Amidst the stench, destruction, helplessness, and disgust, there is opportunity says Jerry Moser. And he hopes Southern Baptists here will take advantage of it.
TERREBONNE/LAFOURCHE PARISHES – Amidst the stench, destruction, helplessness, and disgust, there is opportunity says Jerry Moser. And he hopes Southern Baptists here will take advantage of it.
“The people here have seen their community flooded before. Like always, they will rally around each other. They will rally around their community and do their best to take care of each other,” said Moser, pastor of Bayou Dularge Baptist Church, near the southern terminus of State Highway 315 south of Houma. “People here do not give up easily, and they certainly don’t want to leave their homes.”
But Moser has a sinking feeling some of the residents – many of the older ones – won’t have a choice but to move closer to town. The double whammy of Gustav and Ike just three years after Katrina and Rita have left the community in shambles.
“For generations, these hard-working people – mostly fishermen and oil field workers – have endured, overcome, and struggled to stay on this strip of land surrounded on three sides by water,” Moser said. “Many were just starting to get their homes repaired and raised off the ground when they were slammed again. I had helped a number of them, but there was still so many more to go.”
The small fishing community located to the south of Houma took the full brunt of Hurricane Gustav as it plowed ashore and roared north, but managed to weather the storm. It was Ike and its flooding rains that proved too much for their already damaged homes to take.
“The Lord allows these types of events so we can reach the lost in the midst of a crisis,” Moser said. “It is a chance to minister to people who are open. By being here with them, and by having endured what they have, you earn the right to speak with them. I have made sure to not let an opportunity pass me by.”
And neither have the hundreds of Southern Baptists already there or who have poured into the area to lend a helping hand. Nineteen of the churches in Gulf Coast Baptist Association suffered damage from the two storms, but have set aside their needs for the needs of the community.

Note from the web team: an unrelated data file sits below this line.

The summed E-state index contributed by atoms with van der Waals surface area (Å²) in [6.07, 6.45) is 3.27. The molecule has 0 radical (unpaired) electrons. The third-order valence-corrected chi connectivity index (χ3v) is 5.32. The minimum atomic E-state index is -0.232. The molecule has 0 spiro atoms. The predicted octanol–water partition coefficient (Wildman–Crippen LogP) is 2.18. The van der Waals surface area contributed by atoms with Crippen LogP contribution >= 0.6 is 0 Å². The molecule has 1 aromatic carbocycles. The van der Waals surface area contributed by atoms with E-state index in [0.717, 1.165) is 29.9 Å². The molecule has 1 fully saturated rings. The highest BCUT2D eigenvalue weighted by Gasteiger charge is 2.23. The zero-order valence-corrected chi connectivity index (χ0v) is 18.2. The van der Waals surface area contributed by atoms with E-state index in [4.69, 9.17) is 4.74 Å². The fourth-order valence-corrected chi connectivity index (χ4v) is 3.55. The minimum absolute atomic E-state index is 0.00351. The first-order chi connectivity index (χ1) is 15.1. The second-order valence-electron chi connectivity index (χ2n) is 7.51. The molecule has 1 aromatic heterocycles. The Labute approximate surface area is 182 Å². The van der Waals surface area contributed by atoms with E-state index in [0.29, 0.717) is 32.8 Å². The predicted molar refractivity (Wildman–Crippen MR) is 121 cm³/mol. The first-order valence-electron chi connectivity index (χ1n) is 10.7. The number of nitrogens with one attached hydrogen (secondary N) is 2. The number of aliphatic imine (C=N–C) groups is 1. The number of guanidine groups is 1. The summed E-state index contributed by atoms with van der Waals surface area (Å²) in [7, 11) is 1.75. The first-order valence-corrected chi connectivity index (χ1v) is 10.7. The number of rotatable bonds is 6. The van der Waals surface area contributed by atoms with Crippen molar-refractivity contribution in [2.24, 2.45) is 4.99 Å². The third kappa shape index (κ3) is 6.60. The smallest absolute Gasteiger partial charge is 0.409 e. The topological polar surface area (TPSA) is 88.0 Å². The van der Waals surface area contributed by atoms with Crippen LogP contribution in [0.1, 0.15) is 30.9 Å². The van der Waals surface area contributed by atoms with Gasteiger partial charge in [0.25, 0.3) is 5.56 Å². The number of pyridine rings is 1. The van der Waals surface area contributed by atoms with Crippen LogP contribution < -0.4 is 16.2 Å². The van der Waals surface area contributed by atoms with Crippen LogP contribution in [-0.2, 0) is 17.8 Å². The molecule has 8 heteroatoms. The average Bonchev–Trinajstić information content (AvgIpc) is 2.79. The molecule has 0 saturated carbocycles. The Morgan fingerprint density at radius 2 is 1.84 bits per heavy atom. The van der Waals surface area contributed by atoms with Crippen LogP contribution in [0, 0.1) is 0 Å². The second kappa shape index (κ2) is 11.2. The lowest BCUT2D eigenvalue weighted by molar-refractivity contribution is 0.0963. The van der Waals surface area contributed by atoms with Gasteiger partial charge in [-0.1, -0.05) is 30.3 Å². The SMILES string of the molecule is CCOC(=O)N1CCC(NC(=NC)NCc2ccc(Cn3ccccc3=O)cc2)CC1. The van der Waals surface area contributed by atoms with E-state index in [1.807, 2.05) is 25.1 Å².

In the days after Gustav, while many waited in vain for FEMA to bring in promised food, water, ice, supplies, and assistance, numerous Baptist churches were among the first offering help.
Church members spent those days directly after the storm had passes as first responders – cutting trees, spreading out tarps over damaged roofs, and assisting parish authorities where ever they were needed.
First Baptist Houma Pastor Steve Folmar, wielding a chain saw, led one of those disaster relief chain saw teams as they worked nonstop to assist businesses, homes and others in need.
First Baptist did this despite the fact that a wing – 3,000 square feet – of their multi-million dollar new school had been flattened, the steeple had been blown over and the roof peeled away at their northwest campus, and there was roof damage to several buildings at its main campus as well.
“There have been more yellow shirts and yellow caps in Terrebonne parish than you can imagine,” Folmar said. “We have yet to see a FEMA crew, or the supplies (ice, water, blue tarps) promised us. Right now, FEMA is a four-letter word around here.”